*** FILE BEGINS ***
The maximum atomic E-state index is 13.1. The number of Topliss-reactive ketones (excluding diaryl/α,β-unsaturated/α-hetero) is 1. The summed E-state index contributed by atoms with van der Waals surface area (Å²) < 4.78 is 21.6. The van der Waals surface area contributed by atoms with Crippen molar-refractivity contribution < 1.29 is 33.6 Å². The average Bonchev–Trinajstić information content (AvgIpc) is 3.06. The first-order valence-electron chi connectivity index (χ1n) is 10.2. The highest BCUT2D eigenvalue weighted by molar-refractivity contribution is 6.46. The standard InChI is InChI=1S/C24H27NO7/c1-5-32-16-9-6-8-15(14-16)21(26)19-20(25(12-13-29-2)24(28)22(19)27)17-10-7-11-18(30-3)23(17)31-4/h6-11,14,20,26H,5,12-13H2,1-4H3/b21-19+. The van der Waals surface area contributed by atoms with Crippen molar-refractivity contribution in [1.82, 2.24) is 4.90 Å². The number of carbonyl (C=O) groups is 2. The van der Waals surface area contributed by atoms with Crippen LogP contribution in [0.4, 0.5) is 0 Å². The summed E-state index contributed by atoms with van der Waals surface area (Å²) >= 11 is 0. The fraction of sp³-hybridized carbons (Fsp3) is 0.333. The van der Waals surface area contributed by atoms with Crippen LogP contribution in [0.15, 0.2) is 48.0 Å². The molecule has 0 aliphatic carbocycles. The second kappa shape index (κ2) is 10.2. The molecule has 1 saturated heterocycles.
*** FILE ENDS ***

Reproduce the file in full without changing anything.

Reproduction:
The maximum atomic E-state index is 13.1. The number of Topliss-reactive ketones (excluding diaryl/α,β-unsaturated/α-hetero) is 1. The summed E-state index contributed by atoms with van der Waals surface area (Å²) < 4.78 is 21.6. The van der Waals surface area contributed by atoms with Crippen molar-refractivity contribution < 1.29 is 33.6 Å². The average Bonchev–Trinajstić information content (AvgIpc) is 3.06. The first-order valence-electron chi connectivity index (χ1n) is 10.2. The highest BCUT2D eigenvalue weighted by molar-refractivity contribution is 6.46. The standard InChI is InChI=1S/C24H27NO7/c1-5-32-16-9-6-8-15(14-16)21(26)19-20(25(12-13-29-2)24(28)22(19)27)17-10-7-11-18(30-3)23(17)31-4/h6-11,14,20,26H,5,12-13H2,1-4H3/b21-19+. The van der Waals surface area contributed by atoms with Crippen molar-refractivity contribution in [1.82, 2.24) is 4.90 Å². The number of carbonyl (C=O) groups is 2. The van der Waals surface area contributed by atoms with Crippen LogP contribution in [0.4, 0.5) is 0 Å². The summed E-state index contributed by atoms with van der Waals surface area (Å²) >= 11 is 0. The fraction of sp³-hybridized carbons (Fsp3) is 0.333. The van der Waals surface area contributed by atoms with Crippen LogP contribution in [0.15, 0.2) is 48.0 Å². The molecule has 0 aliphatic carbocycles. The second kappa shape index (κ2) is 10.2. The molecule has 1 saturated heterocycles.